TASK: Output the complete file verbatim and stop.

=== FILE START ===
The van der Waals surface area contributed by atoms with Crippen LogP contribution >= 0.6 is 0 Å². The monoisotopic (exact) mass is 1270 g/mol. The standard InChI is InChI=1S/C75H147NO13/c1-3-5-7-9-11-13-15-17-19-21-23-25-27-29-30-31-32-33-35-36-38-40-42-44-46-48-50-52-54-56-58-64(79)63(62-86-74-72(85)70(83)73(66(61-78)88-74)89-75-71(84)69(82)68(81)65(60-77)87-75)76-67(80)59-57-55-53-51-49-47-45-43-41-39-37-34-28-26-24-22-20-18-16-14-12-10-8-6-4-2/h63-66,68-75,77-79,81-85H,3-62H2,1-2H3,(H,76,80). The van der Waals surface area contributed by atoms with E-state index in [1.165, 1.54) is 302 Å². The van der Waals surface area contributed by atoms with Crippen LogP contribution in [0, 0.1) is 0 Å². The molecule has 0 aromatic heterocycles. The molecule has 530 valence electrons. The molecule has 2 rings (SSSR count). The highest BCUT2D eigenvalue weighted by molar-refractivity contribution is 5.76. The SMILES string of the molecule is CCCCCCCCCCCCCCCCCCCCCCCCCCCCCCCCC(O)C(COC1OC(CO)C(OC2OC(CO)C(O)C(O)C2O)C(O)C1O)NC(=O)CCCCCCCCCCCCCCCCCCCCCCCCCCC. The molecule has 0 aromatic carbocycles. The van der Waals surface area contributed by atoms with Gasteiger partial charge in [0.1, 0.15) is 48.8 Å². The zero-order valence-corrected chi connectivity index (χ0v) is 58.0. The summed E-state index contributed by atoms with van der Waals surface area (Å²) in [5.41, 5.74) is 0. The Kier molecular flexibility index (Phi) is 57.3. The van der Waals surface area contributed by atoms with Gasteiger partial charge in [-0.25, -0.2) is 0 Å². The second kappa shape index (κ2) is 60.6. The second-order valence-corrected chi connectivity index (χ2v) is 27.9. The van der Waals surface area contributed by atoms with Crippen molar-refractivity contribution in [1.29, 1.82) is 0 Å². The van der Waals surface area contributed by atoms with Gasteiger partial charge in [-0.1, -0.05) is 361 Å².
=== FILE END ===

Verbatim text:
The van der Waals surface area contributed by atoms with Crippen LogP contribution >= 0.6 is 0 Å². The monoisotopic (exact) mass is 1270 g/mol. The standard InChI is InChI=1S/C75H147NO13/c1-3-5-7-9-11-13-15-17-19-21-23-25-27-29-30-31-32-33-35-36-38-40-42-44-46-48-50-52-54-56-58-64(79)63(62-86-74-72(85)70(83)73(66(61-78)88-74)89-75-71(84)69(82)68(81)65(60-77)87-75)76-67(80)59-57-55-53-51-49-47-45-43-41-39-37-34-28-26-24-22-20-18-16-14-12-10-8-6-4-2/h63-66,68-75,77-79,81-85H,3-62H2,1-2H3,(H,76,80). The van der Waals surface area contributed by atoms with E-state index in [1.165, 1.54) is 302 Å². The van der Waals surface area contributed by atoms with Crippen LogP contribution in [0, 0.1) is 0 Å². The molecule has 0 aromatic heterocycles. The molecule has 530 valence electrons. The molecule has 2 rings (SSSR count). The highest BCUT2D eigenvalue weighted by molar-refractivity contribution is 5.76. The SMILES string of the molecule is CCCCCCCCCCCCCCCCCCCCCCCCCCCCCCCCC(O)C(COC1OC(CO)C(OC2OC(CO)C(O)C(O)C2O)C(O)C1O)NC(=O)CCCCCCCCCCCCCCCCCCCCCCCCCCC. The molecule has 0 aromatic carbocycles. The van der Waals surface area contributed by atoms with Gasteiger partial charge in [0.1, 0.15) is 48.8 Å². The zero-order valence-corrected chi connectivity index (χ0v) is 58.0. The summed E-state index contributed by atoms with van der Waals surface area (Å²) in [5.41, 5.74) is 0. The Kier molecular flexibility index (Phi) is 57.3. The van der Waals surface area contributed by atoms with Gasteiger partial charge in [-0.25, -0.2) is 0 Å². The second kappa shape index (κ2) is 60.6. The second-order valence-corrected chi connectivity index (χ2v) is 27.9. The van der Waals surface area contributed by atoms with Crippen molar-refractivity contribution in [1.29, 1.82) is 0 Å². The van der Waals surface area contributed by atoms with Gasteiger partial charge in [-0.1, -0.05) is 361 Å².